EGU General Assembly 2020
© Author(s) 2020. This work is distributed under
the Creative Commons Attribution 4.0 License.

A chemical investigation of microstructural changes in oyster (Magallana gigas) shells

Linda K. Dämmer1, Niels J. de Winter2,3, Michaela Falkenroth1,4,5, Gert-Jan Reichart1,2, Simone Moretti6, Alfredo Martinez-García6, Nils Höche7, Katharina Rodiouchkina8, Steven Goderis3, Frank Vanhaecke8, and Martin Ziegler2
Linda K. Dämmer et al.
  • 1Dept. of Ocean Systems, Royal Netherlands Institute for Sea Research and Utrecht University, Den Burg, Netherlands
  • 2Dept. of Earth Sciences, Utrecht University, Utrecht, the Netherlands
  • 3AMGC Research group, Vrije Universiteit Brussel, Brussels, Belgium
  • 4Environmental Geology research group, Institute for Geosciences and Meteorology, University of Bonn, Bonn, Germany
  • 5Neotectonics and Natural Hazards research group, RWTH Aachen University, Aachen, Germany
  • 6AG Martinez-Garcia, Max Planck Institute for Chemistry, Mainz, Germany
  • 7Applied and Analytical Paleontology group, Johannes Gutenberg University, Mainz, Germany
  • 8Atomic and Mass Spectrometry research group, Ghent University, Ghent, Belgium

The shells of oysters (Family Ostreidae) are predominantly composed of two different calcite microstructures: A dense foliated structure consisting of sheet-like folia (“foliated” microstructure) and a more porous microstructure consisting of less well organized leaf-shaped crystals (“chalky” microstructure). These unique characteristics of oyster shells have been subject to a number of studies, with some authors hypothesizing that the chalky structures are mineralized by bacteria living in the shell (Vermeij, 2014). The formation of these microstructures is of great interest, because the phenomenon is unique in the mollusk phylum and because the shells of oysters are popular archives for paleoclimate and paleoenvironment reconstructions (e.g. Bougeois et al., 2018; de Winter et al., 2018). Previous authors have challenged the bacterially mediated mineralization hypothesis through microstructural observations of different parts of the oyster shell (Checa et al., 2018).

Here, we expand on this structural evidence by adding detailed observations of differences in chemical composition between the foliated and chalky microstructures. We combine information on trace element concentrations with stable carbon, oxygen, nitrogen and sulfur isotope ratios as well as carbonate clumped isotope analyses of samples from foliated and chalky structures in multiple modern specimens of Magallana gigas, the Pacific oyster. These analyses shed light on the chemical variability within the oyster shell and how it relates to the occurrence of various calcite microstructures. Given the unique isotopic signature of bacterially mediated calcite, our isotopic analysis results allow us to definitively conclude whether the chalky shell structure in modern oysters was precipitated via symbiotic microbes. Furthermore, the degree of intra-shell chemical variability has implications for paleoclimate and paleoenvirionmental reconstructions from fossil oyster shells, for which the applied trace element and isotope systems function as important proxies. The results of this study therefore yield important recommendations for sampling fossil oyster shells for reconstructions, and provide a baseline for the investigation of chemical variability between shell microstructures throughout the Ostreidae family and the mollusk phylum.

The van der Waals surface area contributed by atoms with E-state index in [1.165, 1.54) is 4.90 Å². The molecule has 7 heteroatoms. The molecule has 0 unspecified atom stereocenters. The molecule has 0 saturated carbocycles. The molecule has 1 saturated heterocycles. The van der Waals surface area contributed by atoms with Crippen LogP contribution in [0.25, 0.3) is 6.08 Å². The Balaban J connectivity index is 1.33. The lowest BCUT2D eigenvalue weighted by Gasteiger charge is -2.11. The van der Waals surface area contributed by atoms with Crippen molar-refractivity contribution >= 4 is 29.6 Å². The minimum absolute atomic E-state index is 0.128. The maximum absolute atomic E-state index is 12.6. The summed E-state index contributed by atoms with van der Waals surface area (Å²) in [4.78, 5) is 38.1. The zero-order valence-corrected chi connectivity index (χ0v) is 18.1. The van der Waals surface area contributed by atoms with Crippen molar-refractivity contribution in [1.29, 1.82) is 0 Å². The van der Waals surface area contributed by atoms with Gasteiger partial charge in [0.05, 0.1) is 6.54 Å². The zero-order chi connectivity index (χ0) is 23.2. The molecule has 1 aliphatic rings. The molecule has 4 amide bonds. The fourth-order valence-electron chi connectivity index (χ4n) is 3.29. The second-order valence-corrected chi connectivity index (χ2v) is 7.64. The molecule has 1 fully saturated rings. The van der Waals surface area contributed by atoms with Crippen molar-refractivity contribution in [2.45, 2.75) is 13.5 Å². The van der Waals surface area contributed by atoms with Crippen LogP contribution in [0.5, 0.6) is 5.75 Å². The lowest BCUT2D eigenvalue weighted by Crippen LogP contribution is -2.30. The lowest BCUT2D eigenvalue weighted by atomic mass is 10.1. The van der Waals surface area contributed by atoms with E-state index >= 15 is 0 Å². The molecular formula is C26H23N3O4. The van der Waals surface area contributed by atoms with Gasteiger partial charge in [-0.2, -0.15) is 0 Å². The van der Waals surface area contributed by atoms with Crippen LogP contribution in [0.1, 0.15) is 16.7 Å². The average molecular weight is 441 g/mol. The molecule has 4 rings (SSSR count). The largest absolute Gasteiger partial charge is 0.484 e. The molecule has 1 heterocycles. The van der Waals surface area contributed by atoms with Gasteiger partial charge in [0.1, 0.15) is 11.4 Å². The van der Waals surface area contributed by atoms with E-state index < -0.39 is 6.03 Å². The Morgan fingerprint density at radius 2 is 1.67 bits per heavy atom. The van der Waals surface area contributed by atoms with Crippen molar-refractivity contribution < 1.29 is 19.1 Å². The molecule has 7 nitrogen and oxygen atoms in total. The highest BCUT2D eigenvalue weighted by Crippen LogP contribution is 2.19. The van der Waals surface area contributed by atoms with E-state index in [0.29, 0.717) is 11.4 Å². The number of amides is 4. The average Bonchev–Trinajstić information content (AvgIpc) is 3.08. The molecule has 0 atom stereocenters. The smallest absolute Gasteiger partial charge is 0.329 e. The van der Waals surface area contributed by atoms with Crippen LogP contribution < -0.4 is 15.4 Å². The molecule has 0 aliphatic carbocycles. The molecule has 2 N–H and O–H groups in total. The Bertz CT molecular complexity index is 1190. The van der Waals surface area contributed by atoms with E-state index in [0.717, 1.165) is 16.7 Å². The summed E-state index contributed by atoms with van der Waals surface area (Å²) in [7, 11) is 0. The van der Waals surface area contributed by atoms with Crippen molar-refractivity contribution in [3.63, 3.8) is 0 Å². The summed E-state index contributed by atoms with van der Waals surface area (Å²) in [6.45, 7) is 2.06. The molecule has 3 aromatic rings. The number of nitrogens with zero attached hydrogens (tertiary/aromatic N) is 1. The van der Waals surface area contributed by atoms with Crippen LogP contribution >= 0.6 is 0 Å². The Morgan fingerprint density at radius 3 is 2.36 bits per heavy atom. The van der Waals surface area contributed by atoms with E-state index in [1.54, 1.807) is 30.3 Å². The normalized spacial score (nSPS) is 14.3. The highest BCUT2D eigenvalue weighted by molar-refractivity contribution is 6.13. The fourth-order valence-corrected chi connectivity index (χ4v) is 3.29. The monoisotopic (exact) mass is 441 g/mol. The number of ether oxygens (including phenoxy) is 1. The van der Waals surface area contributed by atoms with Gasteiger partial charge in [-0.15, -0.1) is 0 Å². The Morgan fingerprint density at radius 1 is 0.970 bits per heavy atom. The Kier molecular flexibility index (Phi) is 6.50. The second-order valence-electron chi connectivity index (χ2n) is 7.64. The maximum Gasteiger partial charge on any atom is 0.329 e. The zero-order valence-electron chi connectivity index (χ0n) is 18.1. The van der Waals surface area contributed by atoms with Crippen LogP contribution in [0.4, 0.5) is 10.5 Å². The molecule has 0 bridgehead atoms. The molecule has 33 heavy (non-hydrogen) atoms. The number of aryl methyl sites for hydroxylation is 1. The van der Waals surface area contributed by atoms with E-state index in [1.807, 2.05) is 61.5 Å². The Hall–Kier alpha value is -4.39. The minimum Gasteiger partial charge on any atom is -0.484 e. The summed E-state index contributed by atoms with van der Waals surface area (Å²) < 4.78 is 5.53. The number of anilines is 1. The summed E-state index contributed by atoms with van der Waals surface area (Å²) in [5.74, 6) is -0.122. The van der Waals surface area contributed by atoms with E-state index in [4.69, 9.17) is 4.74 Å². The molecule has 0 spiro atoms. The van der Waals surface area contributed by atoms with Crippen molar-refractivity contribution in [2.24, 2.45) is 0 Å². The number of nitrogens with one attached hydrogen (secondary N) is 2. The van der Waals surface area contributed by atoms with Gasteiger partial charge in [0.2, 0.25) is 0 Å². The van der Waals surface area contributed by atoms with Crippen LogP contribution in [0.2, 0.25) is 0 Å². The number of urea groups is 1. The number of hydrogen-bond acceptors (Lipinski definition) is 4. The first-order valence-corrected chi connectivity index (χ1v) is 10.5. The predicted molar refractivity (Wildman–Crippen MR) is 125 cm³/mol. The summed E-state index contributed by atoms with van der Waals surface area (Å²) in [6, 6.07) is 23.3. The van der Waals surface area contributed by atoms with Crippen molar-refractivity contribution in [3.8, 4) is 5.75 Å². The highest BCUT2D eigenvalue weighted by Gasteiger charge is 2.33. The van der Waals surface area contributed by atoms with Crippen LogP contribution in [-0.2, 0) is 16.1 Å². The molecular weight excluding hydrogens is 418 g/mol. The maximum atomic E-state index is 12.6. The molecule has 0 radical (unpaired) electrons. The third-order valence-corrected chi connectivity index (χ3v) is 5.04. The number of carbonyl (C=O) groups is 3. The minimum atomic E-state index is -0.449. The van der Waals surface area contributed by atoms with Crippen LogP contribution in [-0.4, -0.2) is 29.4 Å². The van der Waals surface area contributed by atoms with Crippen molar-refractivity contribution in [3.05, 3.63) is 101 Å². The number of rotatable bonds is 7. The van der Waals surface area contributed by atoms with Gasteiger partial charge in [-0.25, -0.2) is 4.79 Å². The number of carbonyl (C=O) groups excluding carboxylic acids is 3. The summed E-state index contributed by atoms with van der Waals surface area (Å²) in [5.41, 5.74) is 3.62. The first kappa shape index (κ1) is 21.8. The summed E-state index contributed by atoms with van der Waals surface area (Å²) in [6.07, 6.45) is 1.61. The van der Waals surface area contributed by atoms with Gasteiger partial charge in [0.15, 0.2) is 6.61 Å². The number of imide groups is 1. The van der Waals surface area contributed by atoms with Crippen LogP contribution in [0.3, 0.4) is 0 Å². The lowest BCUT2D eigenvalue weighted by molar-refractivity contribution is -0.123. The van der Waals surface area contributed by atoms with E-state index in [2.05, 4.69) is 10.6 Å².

Bougeois, L., Dupont-Nivet, G., De Rafélis, M., Tindall, J. C., Proust, J.-N., Reichart, G.-J., de Nooijer, L. J., Guo, Z. and Ormukov, C.: Asian monsoons and aridification response to Paleogene sea retreat and Neogene westerly shielding indicated by seasonality in Paratethys oysters, Earth and Planetary Science Letters, 485, 99–110, 2018.

Checa, A. G., Harper, E. M. and González-Segura, A.: Structure and crystallography of foliated and chalk shell microstructures of the oyster Magallana: the same materials grown under different conditions, Scientific reports, 8(1), 7507, 2018.

Vermeij, G. J.: The oyster enigma variations: a hypothesis of microbial calcification, Paleobiology, 40(1), 1–13, 2014.

de Winter, N., Vellekoop, J., Vorsselmans, R., Golreihan, A., Soete, J., Petersen, S., Meyer, K., Casadio, S., Speijer, R. and Claeys, P.: An assessment of latest Cretaceous Pycnodonte vesicularis (Lamarck, 1806) shells as records for palaeoseasonality: a multi-proxy investigation, Climate of the Past, 14(6), 725–749, 2018.

How to cite: Dämmer, L. K., de Winter, N. J., Falkenroth, M., Reichart, G.-J., Moretti, S., Martinez-García, A., Höche, N., Rodiouchkina, K., Goderis, S., Vanhaecke, F., and Ziegler, M.: A chemical investigation of microstructural changes in oyster (Magallana gigas) shells, EGU General Assembly 2020, Online, 4–8 May 2020, EGU2020-4506,, 2020

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